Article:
In the fourth song following, “Just Friends” is a rhetorical romance piece where Winehouse questions the current standing of this anonymous relationship. She sings, “I wanna touch you/But that just hurts,” where she recollects memories that makes her wonder if there was ever something more, beyond the friendship boundaries. The softer, eerie entrance of the song then jumps to a beat heavy with reggae, making the tone of the lyrics aching, bittersweet, and mysterious. “He Can Only Hold Her” is her tenth single off the album. The song is another conversational piece, one led head-on by a thumping drum and Winehouse’s sultry voice. The song brings the idea that she is no good for this man. In the single she sings, “She’s so vacant her soul is taken/He thinks “What’s she running from?/Now how can he have her heart/When it got stole?” The moral is about a woman’s feelings being taken and moved between men, in a way that is objectifiable and selfish.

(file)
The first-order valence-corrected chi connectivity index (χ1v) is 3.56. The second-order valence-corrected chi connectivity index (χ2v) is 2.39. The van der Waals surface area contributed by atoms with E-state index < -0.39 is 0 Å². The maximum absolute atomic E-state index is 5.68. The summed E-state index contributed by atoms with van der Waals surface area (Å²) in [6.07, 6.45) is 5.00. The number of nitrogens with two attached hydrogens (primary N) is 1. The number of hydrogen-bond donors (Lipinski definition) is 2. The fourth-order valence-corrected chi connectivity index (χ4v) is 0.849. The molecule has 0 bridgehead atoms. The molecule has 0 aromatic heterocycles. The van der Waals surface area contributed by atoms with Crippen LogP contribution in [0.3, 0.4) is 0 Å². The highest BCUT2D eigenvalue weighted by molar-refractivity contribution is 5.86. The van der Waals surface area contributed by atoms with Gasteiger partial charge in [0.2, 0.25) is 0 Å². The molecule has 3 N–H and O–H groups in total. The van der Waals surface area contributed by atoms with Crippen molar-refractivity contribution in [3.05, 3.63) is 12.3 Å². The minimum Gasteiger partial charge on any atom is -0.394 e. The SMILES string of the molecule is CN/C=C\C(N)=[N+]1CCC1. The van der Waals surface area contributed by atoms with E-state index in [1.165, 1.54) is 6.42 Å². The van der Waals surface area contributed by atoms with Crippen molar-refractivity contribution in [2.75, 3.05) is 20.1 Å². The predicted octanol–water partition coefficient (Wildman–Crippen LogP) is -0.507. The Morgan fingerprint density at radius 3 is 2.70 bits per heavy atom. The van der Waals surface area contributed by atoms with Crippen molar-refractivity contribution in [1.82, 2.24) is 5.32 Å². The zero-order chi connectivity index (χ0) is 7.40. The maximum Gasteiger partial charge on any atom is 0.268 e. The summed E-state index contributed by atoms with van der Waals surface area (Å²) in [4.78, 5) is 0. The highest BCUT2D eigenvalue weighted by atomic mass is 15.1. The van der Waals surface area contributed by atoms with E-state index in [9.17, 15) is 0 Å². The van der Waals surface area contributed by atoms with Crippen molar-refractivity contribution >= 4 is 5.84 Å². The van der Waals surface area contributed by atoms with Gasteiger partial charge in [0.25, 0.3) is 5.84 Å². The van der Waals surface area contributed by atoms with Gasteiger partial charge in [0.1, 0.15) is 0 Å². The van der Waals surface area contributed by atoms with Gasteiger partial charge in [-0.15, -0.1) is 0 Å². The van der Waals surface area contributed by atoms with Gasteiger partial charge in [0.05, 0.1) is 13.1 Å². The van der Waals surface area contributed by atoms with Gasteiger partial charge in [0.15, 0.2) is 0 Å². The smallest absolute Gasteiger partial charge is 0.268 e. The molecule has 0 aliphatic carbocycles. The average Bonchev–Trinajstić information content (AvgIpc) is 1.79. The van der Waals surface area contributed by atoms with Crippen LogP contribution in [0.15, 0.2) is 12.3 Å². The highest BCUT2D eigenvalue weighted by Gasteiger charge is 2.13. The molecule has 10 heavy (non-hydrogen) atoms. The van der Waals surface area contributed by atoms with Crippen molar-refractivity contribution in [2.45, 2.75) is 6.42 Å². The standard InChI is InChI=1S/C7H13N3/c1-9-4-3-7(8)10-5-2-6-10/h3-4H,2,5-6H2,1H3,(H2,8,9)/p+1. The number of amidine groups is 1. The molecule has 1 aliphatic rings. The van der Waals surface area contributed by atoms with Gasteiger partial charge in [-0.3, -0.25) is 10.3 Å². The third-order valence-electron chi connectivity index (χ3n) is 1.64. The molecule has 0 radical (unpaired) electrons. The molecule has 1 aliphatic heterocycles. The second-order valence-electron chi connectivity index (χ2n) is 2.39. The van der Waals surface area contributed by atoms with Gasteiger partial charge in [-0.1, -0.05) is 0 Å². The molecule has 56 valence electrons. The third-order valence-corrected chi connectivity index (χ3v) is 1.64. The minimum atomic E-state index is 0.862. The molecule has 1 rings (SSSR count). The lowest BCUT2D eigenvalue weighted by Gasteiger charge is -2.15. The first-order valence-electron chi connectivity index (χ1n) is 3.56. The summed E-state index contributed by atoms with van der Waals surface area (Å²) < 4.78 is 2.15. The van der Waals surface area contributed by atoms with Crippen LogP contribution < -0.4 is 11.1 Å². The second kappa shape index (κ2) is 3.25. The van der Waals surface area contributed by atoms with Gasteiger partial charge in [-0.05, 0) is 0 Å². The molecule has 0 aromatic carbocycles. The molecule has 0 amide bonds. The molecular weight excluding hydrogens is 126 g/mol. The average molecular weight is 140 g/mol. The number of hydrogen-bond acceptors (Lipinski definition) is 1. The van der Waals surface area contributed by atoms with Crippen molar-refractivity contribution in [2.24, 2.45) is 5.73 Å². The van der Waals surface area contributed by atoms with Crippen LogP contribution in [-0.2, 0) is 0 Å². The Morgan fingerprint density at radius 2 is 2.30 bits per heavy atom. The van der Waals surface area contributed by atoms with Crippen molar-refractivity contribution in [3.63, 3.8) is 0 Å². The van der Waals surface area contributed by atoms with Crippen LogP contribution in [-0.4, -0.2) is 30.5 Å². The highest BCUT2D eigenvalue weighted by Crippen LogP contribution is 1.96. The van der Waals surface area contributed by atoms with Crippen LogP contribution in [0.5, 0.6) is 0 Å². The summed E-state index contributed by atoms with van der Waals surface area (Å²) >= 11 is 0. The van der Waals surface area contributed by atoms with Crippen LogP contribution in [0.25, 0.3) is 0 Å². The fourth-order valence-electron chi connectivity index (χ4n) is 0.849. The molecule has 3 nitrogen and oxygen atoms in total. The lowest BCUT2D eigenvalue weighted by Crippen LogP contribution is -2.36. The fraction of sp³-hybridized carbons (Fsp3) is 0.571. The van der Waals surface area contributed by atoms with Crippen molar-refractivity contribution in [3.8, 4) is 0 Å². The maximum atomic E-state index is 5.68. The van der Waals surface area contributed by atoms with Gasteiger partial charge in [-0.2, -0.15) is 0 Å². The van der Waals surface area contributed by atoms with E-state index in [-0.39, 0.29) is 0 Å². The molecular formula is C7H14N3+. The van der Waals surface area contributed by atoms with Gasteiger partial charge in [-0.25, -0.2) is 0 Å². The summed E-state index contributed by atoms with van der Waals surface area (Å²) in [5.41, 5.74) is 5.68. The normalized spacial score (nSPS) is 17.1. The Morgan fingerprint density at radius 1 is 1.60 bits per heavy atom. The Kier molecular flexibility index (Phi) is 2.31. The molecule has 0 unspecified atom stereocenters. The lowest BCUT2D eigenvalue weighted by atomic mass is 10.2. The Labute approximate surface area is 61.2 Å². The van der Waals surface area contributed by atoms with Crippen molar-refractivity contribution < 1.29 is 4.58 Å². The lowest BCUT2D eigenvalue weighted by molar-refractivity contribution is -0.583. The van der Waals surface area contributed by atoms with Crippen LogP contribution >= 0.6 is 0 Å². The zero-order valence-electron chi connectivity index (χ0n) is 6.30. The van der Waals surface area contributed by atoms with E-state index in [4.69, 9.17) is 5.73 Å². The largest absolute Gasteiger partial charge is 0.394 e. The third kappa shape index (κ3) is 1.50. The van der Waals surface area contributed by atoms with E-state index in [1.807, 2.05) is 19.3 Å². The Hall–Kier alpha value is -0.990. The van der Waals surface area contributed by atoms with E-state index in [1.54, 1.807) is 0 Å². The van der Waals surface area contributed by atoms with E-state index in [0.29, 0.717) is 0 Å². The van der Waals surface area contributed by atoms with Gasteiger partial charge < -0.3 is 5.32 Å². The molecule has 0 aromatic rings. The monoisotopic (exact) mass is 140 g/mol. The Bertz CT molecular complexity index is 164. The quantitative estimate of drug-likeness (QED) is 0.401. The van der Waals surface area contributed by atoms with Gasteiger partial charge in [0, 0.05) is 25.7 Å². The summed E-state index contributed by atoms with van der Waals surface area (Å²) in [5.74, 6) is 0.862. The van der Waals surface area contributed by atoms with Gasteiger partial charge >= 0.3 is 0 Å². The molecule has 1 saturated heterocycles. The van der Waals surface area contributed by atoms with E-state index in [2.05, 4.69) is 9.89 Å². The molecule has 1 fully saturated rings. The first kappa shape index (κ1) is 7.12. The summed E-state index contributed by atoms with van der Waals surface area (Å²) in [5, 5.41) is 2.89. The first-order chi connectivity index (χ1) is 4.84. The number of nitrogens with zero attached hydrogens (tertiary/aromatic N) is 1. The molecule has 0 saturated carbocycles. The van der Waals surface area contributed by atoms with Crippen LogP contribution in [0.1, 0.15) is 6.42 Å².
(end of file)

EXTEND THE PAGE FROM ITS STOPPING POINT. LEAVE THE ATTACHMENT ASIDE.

Amy Winehouse revels in her self-pity with her singles “Back To Black” (explicit), “Love Is A Losing Game”, and “Wake Up Alone”. Much of her mental illness as a depressed individual is because of her daunting and broken relationships. However, these songs signal a greater focus on her insights rather than the situations themselves.

In the iconic fifth song “Back To Black”, Winehouse takes this angry, piano-driven ballad by exuding her pain after an intense breakup. In the chorus she says, “We only said goodbye with words/I died a hundred times/You go back to her and I go back to/I go back to us.” The bridge proceeds into a dark period, where she repeats, “Black, black, black…” to describe the unwavering hurt she dealt with. At first, the single was a bit redeeming in outlook. The first verse says, “Me and my head high/And my tears dry/Get on without my guy,” to emphasize that Winehouse does want to move on. It is a matter of moving on, and taking the time to heal.